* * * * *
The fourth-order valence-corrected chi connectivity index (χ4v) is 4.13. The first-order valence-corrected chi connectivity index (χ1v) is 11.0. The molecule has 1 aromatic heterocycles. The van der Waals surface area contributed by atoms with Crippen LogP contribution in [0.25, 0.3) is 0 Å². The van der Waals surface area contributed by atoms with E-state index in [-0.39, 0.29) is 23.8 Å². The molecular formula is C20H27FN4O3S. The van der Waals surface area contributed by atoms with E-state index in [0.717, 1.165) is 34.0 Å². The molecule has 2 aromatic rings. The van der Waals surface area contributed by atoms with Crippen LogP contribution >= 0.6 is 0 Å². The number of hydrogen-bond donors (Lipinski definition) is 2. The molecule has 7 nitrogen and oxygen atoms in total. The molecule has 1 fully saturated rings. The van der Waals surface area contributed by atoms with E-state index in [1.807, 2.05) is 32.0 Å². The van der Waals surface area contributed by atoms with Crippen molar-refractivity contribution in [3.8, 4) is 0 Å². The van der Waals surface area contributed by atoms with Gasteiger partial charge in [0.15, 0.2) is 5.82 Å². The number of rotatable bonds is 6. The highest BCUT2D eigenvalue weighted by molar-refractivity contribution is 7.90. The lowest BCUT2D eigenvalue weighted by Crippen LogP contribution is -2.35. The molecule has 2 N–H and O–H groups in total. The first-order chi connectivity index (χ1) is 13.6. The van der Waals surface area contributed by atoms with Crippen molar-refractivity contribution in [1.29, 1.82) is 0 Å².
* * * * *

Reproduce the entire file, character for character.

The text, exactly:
The fourth-order valence-corrected chi connectivity index (χ4v) is 4.13. The first-order valence-corrected chi connectivity index (χ1v) is 11.0. The molecule has 1 aromatic heterocycles. The van der Waals surface area contributed by atoms with Crippen LogP contribution in [0.25, 0.3) is 0 Å². The van der Waals surface area contributed by atoms with E-state index in [-0.39, 0.29) is 23.8 Å². The molecular formula is C20H27FN4O3S. The van der Waals surface area contributed by atoms with E-state index in [0.717, 1.165) is 34.0 Å². The molecule has 2 aromatic rings. The van der Waals surface area contributed by atoms with Crippen LogP contribution >= 0.6 is 0 Å². The number of hydrogen-bond donors (Lipinski definition) is 2. The molecule has 7 nitrogen and oxygen atoms in total. The molecule has 1 fully saturated rings. The van der Waals surface area contributed by atoms with E-state index in [1.807, 2.05) is 32.0 Å². The van der Waals surface area contributed by atoms with Crippen molar-refractivity contribution in [3.8, 4) is 0 Å². The van der Waals surface area contributed by atoms with Gasteiger partial charge in [0.15, 0.2) is 5.82 Å². The number of rotatable bonds is 6. The highest BCUT2D eigenvalue weighted by molar-refractivity contribution is 7.90. The lowest BCUT2D eigenvalue weighted by Crippen LogP contribution is -2.35. The molecule has 2 N–H and O–H groups in total. The first-order chi connectivity index (χ1) is 13.6. The van der Waals surface area contributed by atoms with Crippen molar-refractivity contribution in [1.29, 1.82) is 0 Å².